Lost to Translation: Agnar Mykle

Anyone interested in Norwegian literature, obscenity trials, eccentric authors, and Great Books You’ve Never Read (and who isn’t, really), should check out a new article called “Obscene Act: The Tragic Fall of Norway’s Agnar Mykle,” by Lewis Manalo. Manalo is an author, critic, and the book buyer at Idlewild Books (a great, independent bookstore in Manhattan that specializes in travel and world literature).

The article on Mykle is part of Publishing Perspectives‘ series “The Best Authors You (May) Have Never Heard Of,” and deals most directly with Mykle’s oft-abridged, now out-of-print, but apparently phenomenal novel The Song of the Red Ruby. Published in the 50s, The Song of the Red Ruby was considered pornographic by some because “considerable portions of the book are dominated by extreme descriptions of sexual acts such as manipulation and licking of the sexual organs and acts of coitus in various positions and situations with the emphasis on details and individual peculiarities in the genital organs of the females concerned and their reactions.”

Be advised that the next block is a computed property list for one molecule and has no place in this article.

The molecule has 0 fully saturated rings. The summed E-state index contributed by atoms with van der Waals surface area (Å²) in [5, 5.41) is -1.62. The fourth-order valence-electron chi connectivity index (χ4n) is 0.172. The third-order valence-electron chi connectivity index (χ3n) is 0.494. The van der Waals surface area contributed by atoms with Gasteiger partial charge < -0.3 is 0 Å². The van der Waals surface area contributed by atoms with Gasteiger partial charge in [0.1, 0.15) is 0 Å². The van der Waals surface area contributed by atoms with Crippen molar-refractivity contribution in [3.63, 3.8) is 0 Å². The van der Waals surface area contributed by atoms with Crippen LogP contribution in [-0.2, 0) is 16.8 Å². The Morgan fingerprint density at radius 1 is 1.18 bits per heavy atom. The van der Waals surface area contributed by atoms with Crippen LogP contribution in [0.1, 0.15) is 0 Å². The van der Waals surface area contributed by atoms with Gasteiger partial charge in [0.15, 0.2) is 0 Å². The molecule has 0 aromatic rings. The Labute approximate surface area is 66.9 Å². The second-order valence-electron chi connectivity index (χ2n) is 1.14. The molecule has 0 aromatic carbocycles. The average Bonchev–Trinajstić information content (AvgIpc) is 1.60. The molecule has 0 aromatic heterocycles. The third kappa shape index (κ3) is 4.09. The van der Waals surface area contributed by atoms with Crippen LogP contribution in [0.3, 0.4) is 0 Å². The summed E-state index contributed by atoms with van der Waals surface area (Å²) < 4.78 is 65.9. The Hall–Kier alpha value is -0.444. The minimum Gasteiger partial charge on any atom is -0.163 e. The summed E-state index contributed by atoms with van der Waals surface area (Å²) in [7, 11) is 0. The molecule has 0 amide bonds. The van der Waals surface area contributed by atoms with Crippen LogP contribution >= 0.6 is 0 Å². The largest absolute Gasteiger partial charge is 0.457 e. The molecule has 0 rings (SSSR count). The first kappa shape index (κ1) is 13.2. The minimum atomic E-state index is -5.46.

Mykle was eventually acquitted of the obscenity charges, but his personal life and career never recovered. I had never heard of Mykle outside of some references that are made to him in Jan Kjaerstad’s Wergeland Trilogy, but I think I’m going to have to do some searching for Red Ruby (in its uncensored form) now. It sounds like it will be be more than worth the trouble to track it down.

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One thought on “Lost to Translation: Agnar Mykle

  1. I found Agnar Mykle’s Song of the Red Ruby in English translation in a used bookstore in Phnom Penh. The novel is a delight.

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